That’s much different than Clintoon working with Corzine.
And now Gingrich says he will appoint John Bolton as Sec State: that will gain approximately zero independent voters, consolidate the left wing talking points and not convince any Republicans who aren’t already in his camp.
I’d buy ringside seats for a live unscripted debate though
- Gingrich: ‘I Will Ask John Bolton To Be Secretary Of State’ (thinkprogress.org)
- Gingrich: I’ll make John Bolton Secretary of State (gunnyg.wordpress.com)
- Obama channels TR (politico.com)
- Obama’s day: Channeling TR in Kansas – USA Today (content.usatoday.com)
- Democrats Start Taking Gingrich Seriously (politicalwire.com)
- Gingrich: John Bolton Will Be My Secretary Of State (thedaleygator.wordpress.com)
- Gay half-sister of Republican Gingrich backs Obama (ibtimes.com)
- “If he will accept it, I will appoint John Bolton as Secretary of State” (atlasshrugs2000.typepad.com)
- Thursday Blog Round Up (kaystreet.wordpress.com)
- Maddow Hammers Gingrich Over Sleazy History (huffingtonpost.com)
- Mitt Romney Opens Up To Media After Backlash (huffingtonpost.com)
- If Newt Gingrich Were President, He Would Name John Bolton Secretary Of State (huffingtonpost.com)
- Stewart J. Lawrence: Channeling Reagan? Newt’s Iowa TV Ad Is a Real Winner (huffingtonpost.com)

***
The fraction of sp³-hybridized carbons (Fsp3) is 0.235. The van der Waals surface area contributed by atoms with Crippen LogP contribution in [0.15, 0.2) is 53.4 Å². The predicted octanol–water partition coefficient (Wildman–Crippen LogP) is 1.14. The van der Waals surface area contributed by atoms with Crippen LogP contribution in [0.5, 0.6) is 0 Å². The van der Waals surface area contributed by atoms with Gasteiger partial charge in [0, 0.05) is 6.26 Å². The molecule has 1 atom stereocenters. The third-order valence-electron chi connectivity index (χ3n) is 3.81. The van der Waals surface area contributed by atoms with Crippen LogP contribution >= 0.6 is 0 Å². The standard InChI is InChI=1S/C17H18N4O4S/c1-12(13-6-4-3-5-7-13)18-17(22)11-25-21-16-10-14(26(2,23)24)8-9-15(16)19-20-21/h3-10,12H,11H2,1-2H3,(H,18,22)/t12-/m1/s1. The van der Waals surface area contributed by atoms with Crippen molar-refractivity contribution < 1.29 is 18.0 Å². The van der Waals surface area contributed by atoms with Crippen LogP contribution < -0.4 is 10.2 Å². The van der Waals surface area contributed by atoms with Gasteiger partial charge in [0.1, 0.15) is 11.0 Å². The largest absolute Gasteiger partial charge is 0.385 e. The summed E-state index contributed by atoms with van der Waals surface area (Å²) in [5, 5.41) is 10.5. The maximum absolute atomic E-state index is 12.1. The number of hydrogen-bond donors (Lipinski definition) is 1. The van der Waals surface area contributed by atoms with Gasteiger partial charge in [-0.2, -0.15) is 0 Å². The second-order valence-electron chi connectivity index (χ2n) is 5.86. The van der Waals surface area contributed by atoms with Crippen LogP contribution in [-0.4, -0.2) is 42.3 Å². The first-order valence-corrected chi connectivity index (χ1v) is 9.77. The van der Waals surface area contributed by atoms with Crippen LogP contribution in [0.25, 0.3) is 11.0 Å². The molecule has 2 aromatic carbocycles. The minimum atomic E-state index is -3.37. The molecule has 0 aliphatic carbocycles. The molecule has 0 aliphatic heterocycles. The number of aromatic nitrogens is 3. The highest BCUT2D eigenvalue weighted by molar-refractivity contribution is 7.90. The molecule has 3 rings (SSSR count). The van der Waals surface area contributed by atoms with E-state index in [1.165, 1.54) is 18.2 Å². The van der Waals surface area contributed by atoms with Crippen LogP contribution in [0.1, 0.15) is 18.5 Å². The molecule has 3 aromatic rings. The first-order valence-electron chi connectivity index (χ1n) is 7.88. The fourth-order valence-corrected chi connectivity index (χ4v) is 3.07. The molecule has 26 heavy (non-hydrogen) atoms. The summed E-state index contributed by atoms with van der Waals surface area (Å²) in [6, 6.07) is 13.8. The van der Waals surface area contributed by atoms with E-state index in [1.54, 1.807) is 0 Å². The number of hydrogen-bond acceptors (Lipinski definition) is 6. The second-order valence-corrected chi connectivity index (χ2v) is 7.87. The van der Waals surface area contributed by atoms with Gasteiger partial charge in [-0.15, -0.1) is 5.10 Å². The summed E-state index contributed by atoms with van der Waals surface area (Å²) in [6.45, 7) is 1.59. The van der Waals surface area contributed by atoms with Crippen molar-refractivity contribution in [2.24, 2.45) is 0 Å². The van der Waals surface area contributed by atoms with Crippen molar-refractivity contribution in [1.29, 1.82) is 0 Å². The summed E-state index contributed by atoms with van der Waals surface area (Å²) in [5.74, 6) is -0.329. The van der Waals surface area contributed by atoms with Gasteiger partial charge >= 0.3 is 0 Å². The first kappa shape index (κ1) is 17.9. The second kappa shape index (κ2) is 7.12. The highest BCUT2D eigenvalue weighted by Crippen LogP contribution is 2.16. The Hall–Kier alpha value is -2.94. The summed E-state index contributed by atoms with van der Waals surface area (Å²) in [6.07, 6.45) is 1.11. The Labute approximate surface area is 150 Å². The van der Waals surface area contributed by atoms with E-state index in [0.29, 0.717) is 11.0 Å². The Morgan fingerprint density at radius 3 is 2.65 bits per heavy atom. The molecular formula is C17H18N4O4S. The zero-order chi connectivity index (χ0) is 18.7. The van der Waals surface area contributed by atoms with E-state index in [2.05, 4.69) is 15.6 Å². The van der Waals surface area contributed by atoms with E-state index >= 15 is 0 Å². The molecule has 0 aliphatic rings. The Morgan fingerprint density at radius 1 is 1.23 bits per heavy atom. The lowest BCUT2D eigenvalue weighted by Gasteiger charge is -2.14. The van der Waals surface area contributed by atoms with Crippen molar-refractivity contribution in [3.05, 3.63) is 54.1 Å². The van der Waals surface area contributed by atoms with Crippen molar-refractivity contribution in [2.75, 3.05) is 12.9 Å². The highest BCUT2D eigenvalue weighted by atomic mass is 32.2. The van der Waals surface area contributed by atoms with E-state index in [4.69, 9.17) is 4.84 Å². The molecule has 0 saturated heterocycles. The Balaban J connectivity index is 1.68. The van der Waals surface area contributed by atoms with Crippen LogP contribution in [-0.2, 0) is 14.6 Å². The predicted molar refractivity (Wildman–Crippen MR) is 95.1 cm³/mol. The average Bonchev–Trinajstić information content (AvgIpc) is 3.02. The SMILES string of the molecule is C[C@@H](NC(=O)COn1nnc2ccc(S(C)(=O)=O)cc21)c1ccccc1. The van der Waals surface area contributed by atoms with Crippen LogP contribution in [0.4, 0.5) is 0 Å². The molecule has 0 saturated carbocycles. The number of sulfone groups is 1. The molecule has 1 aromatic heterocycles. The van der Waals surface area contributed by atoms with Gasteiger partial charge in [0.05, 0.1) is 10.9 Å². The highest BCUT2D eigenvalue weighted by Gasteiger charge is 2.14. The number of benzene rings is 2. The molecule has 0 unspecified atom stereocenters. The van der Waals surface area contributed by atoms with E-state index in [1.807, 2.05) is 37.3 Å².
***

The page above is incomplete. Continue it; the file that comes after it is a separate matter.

- TR? Obama’s more like Taft (politico.com)
- Romney opens up a bit more to media scrutiny (seattletimes.nwsource.com)
- Romney’s Plan To Destroy Newt (andrewsullivan.thedailybeast.com)
- Kansas – W.H.: TR, Obama not communist (politico.com)
- W.H.: TR, Obama not communist (gunnyg.wordpress.com)
- Barack Obama Tries To Channel Teddy Roosevelt (outsidethebeltway.com)
- Why Obama is listening to Teddy Roosevelt for 2012 (cnn.com)
- Echoes of TR – The ‘nuclear option’ for Cordray (politico.com)
- Campaign Stops: The Rough Rider and the Professor (campaignstops.blogs.nytimes.com)
- TR Remsen – Episode 130 (timesunion.com)
Think about how we assign readings and discussion questions.
Let me exaggerate (am I?) and say that we:
…engineer the amount of reading based on words per minute, and convert that into pages, and then assign “x” number of pages. We select readings that “surround” the answer we want the students to “find”, and then we check in the classroom to see if the kids found the Easter eggs we hid in a safe part of the yard.
is that a procedure that will “reliably” encourage the development of critical and creative thinking? Why would we think that?
Would a graduate school give the students an interesting question and ask them to return in “x” days, with an argument, researched, reflected upon, and presented as an entry into discourse? Would a grad school confine the students to a sterile, preordained pasture of safe answers, with well worn paths and school solutions?
We should prohibit 1/4 of the class, on a rotating basis, from reading the “assigned” reading, and simply turn them loose to find what they will find; their job is to come back with something interesting and report it, with their reflections, in an interesting way; justifying why it is of intrest to their peers, and defending their claims.
Whenever I have tried this approach, it has always been an eye and mind opening experience, but rarely predictable